- Foldable plastic spoon & fork
- reusable ear plugs with a cord
- Lifesaving Braided Rope Tactical Wrist Band with whistle (I love it!)
- Stainless Steel Telescopic Collapsible Cup (75 ml) (souvenir from a trip to Switzerland)
- tiny padlock
- Adhesive bandages (Band-Aid)
- eye shade
- Wipes (from previous flights) and an alcohol swab
- Tea bag and Non-dairy creamer pack
- hand cream and lip balm
- Some packets of salt
- Magnifying glass
- Tiny packed bar of soap
- Adapter (to American electricity outlets)
The in-flight kit is completed with three other items:
- Water bottle (I either carry an empty one and fill it up at a fountain in the airport after security clearance or buy one after the security check).
- Wide headband (which I wear as a neck warmer)
- Socks (comfy and soft)
Think weather: will it be hot or cold, rainy or sunny? Winter or Summer. Prepare for the weather you may encounter along the road. Dress comfortably for the road trip.
I pack two pairs of Columbia’s convertible pants, they are comfy, light-weight, hardy and let me unzip the legs to turn them into a pair of mid length shorts. They are easy to wash, they dry in a jiffy and don’t need to be ironed.
They have pockets for my glasses, smartphone and wallet.
Pack a windjammer or a sweater. Cap or hat to fend off the sun. Don’t forget a swimsuit.
Pack the basics, in colors that can combine easily. If you spend more than a week traveling you will need to wash your clothes, I carry a trash (garbage) bag and stow my dirty laundry in it, separate from my clean clothes.
Book lodging at a hostel that has laundry facilities or ask for a Laundromat when you reach your destination. Lightweight quick-drying clothes are also handy should you choose to wash your clothes at the hostel.
- Hiking poles (are you into trekking? Then don’t forget your hiking boots.)
- Chargers, for your smartphone, your camera, tablet. A USB cable, power cords, socket adapter, spare battery for cameras and smartphones.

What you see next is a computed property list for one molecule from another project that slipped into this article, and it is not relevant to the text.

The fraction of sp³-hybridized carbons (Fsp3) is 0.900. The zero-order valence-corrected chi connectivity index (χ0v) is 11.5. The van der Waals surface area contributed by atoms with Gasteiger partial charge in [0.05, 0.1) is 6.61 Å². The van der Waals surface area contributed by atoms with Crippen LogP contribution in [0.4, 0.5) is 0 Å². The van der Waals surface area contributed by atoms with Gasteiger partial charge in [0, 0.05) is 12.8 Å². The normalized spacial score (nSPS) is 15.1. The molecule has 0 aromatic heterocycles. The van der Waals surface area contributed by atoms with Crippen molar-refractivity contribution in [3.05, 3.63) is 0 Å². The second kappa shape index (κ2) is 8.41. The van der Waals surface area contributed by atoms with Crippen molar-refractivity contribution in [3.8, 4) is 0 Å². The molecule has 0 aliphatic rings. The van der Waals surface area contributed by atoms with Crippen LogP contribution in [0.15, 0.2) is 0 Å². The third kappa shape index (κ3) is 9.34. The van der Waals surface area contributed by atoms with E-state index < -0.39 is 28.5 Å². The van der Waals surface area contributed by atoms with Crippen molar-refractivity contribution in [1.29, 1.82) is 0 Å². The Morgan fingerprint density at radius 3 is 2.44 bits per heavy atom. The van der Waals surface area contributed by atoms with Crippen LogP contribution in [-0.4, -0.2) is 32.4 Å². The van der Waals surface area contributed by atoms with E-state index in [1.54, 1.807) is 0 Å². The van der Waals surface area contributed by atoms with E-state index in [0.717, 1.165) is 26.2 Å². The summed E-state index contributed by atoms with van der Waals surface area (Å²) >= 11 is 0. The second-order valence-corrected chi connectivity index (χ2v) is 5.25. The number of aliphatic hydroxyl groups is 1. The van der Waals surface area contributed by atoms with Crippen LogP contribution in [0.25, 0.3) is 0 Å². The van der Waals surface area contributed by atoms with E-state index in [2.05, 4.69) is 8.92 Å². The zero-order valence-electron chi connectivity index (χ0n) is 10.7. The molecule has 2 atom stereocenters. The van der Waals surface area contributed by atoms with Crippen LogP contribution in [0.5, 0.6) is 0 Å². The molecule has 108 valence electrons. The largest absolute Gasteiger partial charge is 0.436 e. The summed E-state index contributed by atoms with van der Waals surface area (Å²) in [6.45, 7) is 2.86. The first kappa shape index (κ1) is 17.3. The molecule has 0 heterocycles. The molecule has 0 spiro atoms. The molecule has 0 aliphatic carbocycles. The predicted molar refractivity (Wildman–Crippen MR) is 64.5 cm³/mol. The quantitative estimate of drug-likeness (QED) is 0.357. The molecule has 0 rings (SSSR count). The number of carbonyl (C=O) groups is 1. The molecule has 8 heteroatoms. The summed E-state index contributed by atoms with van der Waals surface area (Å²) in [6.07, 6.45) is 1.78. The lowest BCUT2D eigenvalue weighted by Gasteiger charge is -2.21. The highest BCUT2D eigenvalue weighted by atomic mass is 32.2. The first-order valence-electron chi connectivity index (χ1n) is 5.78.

Tips for Healthy and Safe Travel
To Do Before you travel
- Health conditions. If you have a health condition (heart, diabetes, asthma, etc.), check with your doctor before you travel. He may have advice on what you should or should not do.
- Medical History. Prepare a brief medical history and carry it with you: your doctor’s contact information, your allergies, blood type, prescription medications, etc.
- Your shots. For the Europe or the US you don’t require special vaccines (like Yellow Fever for South Africa or India) but I always have a flu shot in fall -have you ever been down with a fever during your holidays? It's awful.
- Medical Insurance. Get travel insurance that has medical coverage hat covers emergency evacuation for medical care. Carry the contact details of your insurance with you.
- Prescriptions. Ask your doctor to issue prescriptions for the medications that you may need during your whole trip, if you are an international visitor you may not be able to buy them locally
Carry the essential medications in your carry-on luggage. Keep your medicine in its original packaging, you may need a letter from your MD explaining the need for certain medicines.
- Glasses. If you wear glasses, pack an extra pair of glasses.
During your flights
- Avoid alcoholic drinks and coffee. Keep hydrated; drink plenty of water. Eat sparingly. Try to sleep and readjust to the local time when you arrive to avoid jet lag.
- Read our article about Why does flying wear you out?.
- Follow the on board exercise programs to keep blood clotting in your legs to a minimum. Walk about, stretch: Deep Vein Thrombosis or DVT affects 1 out of every 6000 people who fly and can cause pain, serious trouble and even death.
Air travel compression socks may help prevent them. I also take an aspirin before flying (though it is not proven that its blood-thinning effect may help to prevent DVT).
The most serious complication of DVT is a pulmonary embolus, that is, a blood clot breaking away and heading to your lungs where it can cause death.
Also note that persistent calf symptoms may occur after a DVT.
During your Vacations
- Don’t ever touch wild animals. Even cute squirrels can bite and have plague or rabies.
- Use sunscreen and insect repellant (ticks transmit Lyme’s disease and mosquitos can give you malaria, yellow fever, dengue, zika, or chikungunya - read about the diseases of the country that you will be visiting).
- Wash your hands frequently (I carry hand sanitizing wipes which I also use at the hostels to clean the TV’s remote control, the air conditioner control and the room’s phone). According to a scientific paper published in 2012, remote controls are one of the most contaminated objects in hotels & Hostels together with the bedside lamp switch.
- Keep healthy habits: eat fruit, whole grains, lean meats and vegetables. Sleep well. Do not skip breakfast.
Stop along the way to relax and unwind, take in the scenery, the people, experience the moment.
Improve your Plan for the future
So enjoy your trip and pack smart and travel light. Write down that thing that you should have brought with you and forgot to! and those that you didn't really need. That wasy you can bring them with you (or leave them behind) the next time.